JHOM - Personalities - Gluckel - Buissneswoman

Among the German Jews it was expected that women would work. Glikl's maternal grandmother Mattie bas Jacob and her own mother Beila provided excellent models (described by Glikl in her Life, so that they might serve as models for the next generation as well). Widowed by the plague of 1638 and robbed (her husband's bags of jewels and golden chains were stolen by neighbors), Mattie started again in Altona with small loans and pledges. When this was not enough to support herself and her last daughter, Beila, the two of them began to make lace from gold and silver thread. So satisfied were the Hamburg traders with their work that Beila took in apprentice girls and taught them the same skills. Glikl describes other resourceful matrons besides Mattie, including Esther, "a pious, honorable woman who...always went to the fairs," and the widow of Baruch of Berlin, "who still remained fully in business" and to whose son the widowed Glikl married her daughter Hendele. The Jewish widow carrying on her husband's trade can be found in many other families as well.

Christian women, too, made small-scale loans and went into goldspinning and stockingmaking. Where Glikl seems different from Christian women in Germany is in the scope of her trade and credit operations. She was no "court Jew": Esther Schulhoff, wife of Judah Berlin, alias Jost Liebmann, worked openly with her husband in providing jewels to the court of Prussia and continued to do so after his death; on the whole, though, raising loans for princes and provisioning their armies remained in the hands of men.[1] But Glikl's transactions did take her into long-range commerce and involved significant sums of money, which she exchanged in person on the Hamburg Börse. (Possibly she had a companion with her at the Börse; the Jewish Gemeinde of Worms recommended that women not go to the marketplace without another Jew.)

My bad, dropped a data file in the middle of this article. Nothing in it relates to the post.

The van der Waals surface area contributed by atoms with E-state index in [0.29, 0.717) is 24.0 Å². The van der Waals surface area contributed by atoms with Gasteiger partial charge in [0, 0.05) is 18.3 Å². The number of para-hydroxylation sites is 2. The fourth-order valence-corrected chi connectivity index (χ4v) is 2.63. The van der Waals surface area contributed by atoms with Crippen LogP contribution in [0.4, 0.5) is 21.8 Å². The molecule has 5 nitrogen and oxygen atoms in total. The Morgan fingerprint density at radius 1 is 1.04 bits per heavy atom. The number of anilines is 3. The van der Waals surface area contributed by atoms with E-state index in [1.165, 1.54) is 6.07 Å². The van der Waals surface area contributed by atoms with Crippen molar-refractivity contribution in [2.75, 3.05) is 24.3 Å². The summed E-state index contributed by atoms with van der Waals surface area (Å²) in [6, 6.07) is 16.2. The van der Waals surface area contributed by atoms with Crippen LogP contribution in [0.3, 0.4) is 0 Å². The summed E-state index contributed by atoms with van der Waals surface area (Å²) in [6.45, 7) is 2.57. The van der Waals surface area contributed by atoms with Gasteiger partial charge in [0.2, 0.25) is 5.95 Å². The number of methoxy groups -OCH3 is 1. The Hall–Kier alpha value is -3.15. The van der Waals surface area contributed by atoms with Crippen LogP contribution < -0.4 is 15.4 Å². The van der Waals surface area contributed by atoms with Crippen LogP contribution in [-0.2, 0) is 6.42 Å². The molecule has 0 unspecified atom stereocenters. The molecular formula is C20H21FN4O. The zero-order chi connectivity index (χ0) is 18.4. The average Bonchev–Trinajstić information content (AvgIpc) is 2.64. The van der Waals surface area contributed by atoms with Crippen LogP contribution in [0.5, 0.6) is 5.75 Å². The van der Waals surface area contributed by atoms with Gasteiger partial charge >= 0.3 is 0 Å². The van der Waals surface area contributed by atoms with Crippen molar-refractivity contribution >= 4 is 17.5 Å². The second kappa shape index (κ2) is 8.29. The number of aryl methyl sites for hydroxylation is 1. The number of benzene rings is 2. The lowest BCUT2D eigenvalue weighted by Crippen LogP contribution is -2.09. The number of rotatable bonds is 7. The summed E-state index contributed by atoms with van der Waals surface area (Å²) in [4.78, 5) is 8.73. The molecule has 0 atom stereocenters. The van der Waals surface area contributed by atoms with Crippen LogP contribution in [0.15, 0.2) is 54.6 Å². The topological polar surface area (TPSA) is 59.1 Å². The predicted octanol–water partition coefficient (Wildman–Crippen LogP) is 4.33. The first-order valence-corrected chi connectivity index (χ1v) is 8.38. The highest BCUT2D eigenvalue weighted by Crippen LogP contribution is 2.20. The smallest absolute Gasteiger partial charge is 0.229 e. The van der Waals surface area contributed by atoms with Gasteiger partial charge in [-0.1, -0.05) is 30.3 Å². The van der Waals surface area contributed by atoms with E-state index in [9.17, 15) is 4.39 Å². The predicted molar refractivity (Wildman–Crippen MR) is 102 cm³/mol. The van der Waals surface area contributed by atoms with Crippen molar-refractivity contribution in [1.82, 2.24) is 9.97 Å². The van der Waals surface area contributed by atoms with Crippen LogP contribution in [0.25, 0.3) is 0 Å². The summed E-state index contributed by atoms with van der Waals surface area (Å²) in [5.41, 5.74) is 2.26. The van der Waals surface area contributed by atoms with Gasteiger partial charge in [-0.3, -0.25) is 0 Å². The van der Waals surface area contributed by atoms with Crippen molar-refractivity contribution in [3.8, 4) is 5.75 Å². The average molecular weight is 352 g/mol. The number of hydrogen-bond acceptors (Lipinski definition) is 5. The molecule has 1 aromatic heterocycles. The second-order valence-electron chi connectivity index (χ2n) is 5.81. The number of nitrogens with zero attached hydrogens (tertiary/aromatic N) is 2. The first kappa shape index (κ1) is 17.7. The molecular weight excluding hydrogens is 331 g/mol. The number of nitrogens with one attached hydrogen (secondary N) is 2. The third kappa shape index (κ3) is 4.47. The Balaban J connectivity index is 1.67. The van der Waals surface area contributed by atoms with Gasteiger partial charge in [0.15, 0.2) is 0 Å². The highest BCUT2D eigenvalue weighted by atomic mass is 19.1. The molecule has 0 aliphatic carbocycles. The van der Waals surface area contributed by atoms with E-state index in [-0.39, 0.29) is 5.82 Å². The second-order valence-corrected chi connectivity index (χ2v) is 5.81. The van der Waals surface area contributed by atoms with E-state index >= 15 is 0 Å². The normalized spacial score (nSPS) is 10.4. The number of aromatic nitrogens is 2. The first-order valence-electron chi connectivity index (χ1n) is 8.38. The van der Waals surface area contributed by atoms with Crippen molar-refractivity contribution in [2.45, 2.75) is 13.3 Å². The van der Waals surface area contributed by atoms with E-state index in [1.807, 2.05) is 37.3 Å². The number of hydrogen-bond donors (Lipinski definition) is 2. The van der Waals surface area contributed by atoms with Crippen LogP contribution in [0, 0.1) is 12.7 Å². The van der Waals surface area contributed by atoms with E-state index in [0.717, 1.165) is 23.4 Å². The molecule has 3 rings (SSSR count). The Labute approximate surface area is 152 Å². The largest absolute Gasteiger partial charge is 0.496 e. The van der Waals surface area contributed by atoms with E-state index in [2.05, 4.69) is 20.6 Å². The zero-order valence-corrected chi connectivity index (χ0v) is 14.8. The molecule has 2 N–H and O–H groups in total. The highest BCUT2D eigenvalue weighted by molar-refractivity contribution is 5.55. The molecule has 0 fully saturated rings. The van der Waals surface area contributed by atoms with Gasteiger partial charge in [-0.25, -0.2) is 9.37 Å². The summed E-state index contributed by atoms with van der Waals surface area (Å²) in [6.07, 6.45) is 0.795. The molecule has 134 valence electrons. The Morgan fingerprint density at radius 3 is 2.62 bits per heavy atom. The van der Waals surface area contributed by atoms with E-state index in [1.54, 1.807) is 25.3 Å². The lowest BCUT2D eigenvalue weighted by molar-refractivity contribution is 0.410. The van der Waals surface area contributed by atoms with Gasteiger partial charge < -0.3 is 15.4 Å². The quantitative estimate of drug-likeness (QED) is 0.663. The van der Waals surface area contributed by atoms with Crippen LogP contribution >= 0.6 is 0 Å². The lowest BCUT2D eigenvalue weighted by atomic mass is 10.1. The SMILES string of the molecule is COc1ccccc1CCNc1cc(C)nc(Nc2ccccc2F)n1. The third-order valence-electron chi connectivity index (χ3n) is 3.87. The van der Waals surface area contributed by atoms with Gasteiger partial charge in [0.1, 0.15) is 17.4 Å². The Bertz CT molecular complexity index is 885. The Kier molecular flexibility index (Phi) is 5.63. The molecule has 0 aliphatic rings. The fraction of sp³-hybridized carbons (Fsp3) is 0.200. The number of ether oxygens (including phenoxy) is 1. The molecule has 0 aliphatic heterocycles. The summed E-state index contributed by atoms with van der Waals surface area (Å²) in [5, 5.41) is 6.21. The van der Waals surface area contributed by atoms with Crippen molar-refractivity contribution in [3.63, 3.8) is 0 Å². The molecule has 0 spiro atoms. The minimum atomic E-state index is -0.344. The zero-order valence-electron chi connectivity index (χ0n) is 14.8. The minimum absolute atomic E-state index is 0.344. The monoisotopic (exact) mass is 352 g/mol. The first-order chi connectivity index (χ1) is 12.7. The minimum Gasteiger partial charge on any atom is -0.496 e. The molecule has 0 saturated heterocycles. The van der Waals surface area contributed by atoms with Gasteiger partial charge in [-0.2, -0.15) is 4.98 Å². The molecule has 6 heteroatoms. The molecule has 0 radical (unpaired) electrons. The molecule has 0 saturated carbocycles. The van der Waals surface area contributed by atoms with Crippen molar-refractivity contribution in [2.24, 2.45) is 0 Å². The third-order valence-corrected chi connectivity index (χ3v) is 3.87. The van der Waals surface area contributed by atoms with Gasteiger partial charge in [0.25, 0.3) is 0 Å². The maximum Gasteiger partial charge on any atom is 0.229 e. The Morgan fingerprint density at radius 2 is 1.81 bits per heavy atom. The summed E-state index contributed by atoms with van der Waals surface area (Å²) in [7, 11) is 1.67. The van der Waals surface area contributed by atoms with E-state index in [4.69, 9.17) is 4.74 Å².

Glückel biography

About Glückel's name

Glückel's early marriage

Glückel's view of her suffering

The Memoirs (analysis and selections)

Christian women in Germany ordinarily stayed within the city walls, playing a major role in retail trade. If they were carrying on credit operations in Hamburg, they seem to have gone infrequently to the Börse themselves; at least, pictorial conventions in seventeenth-century Hamburg scarcely ever represent them there. In the late seventeenth century, some Christian widows in Hamburg did attend to their husbands' firms until their sons were old enough to take over, but those inheriting a business as extensive as Haim's would often leave its management to a male relative or agent while they devoted themselves to household or religious activities appropriate to a woman of affluence. For the German Jews, traveling around to fairs did not detract from a woman's reputation, especially when she made as much money as Glikl did. If anything, it brought additional marriage proposals.


About the name Glikl / Gückel

[1] Selma Stern, The Court Jew: A contribution to the History of the Period of Absolutism in Central Europe, trans. Ralph Weiman (Philadelphia: Jewish Publication Society of America, 1950), pp. 47-55, 184-185. [back]

excerpted Barnes & Noble linkNatalie Zemon Davis. Women on the Margins. Copyright © 1995 by the President and Fellows of Harvard College (Cambridge: Harvard University Press), pp. 14-15. Reprinted by permission of the author.[back]




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